Thule, a remote place on the edge of a frozen sea.

 

In the fourth century BCE the Greek explorer Pytheas of Massilia claimed to have sailed six days north of Britain until he reached a land he called Thule. His account of the journey has been lost and the exact location of his Thule remains a mystery.  Some think he may have sailed to Greenland, others think Thule may have been Iceland or Norway.  He may have only heard of a frozen land with six months of daylight and six months of night. In any event he introduced into our language the word Thule: a cold place beyond human habitation, a place on the edge of a frozen sea, a place not found on any map.

In 1910 Thule acquired a geographic location when Knud Rasmusen gave the name to the location of a trading station and settlement he established on Greenland’s west coast. In the 1950’s the name Thule became even more familiar as the location of the Thule Air Base. Both of these locations have been renamed, and the Thule settlement moved farther north along the coast.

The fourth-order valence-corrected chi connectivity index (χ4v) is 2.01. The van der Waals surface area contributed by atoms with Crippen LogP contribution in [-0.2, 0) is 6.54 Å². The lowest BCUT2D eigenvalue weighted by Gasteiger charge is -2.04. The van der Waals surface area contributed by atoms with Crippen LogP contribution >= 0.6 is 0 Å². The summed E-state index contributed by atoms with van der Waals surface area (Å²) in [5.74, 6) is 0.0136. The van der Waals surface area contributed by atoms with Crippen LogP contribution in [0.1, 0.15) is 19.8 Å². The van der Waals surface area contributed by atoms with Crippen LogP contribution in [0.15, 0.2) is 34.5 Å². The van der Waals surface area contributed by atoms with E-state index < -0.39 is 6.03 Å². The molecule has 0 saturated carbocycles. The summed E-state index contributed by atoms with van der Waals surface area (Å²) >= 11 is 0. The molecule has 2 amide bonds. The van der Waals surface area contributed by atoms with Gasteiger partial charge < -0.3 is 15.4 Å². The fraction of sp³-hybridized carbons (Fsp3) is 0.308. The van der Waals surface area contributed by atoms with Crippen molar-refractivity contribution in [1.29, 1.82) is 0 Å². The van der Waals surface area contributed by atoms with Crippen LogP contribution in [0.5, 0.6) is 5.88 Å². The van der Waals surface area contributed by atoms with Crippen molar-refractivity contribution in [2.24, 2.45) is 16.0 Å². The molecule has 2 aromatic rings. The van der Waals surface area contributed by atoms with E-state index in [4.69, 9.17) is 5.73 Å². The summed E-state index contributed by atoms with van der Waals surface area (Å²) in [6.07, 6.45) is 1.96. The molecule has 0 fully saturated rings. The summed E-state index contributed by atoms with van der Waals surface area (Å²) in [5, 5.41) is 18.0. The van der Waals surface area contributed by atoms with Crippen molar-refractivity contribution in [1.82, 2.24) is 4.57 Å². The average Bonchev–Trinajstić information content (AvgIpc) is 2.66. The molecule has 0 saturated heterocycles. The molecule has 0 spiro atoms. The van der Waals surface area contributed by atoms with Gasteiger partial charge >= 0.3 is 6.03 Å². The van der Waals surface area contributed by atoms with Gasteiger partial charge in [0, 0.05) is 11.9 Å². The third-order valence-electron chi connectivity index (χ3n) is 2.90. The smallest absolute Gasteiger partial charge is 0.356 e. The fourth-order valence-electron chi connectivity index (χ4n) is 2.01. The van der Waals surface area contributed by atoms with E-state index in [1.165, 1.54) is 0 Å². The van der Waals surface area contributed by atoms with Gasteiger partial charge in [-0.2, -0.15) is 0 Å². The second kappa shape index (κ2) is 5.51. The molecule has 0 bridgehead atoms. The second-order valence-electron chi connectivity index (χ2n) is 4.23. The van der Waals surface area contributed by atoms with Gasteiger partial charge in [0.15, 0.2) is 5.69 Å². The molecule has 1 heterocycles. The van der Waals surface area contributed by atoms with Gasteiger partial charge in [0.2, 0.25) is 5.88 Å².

The term Ultima Thule has come to mean the farthest north geographic place on earth.  To reach Ultima Thule is to stand at the edge of the known world, and my book   Beyond the Edge is the story of those who attempted that journey.      

Interested in learning more about attempts to reach Thule?  Get your copy of Beyond the Edge today!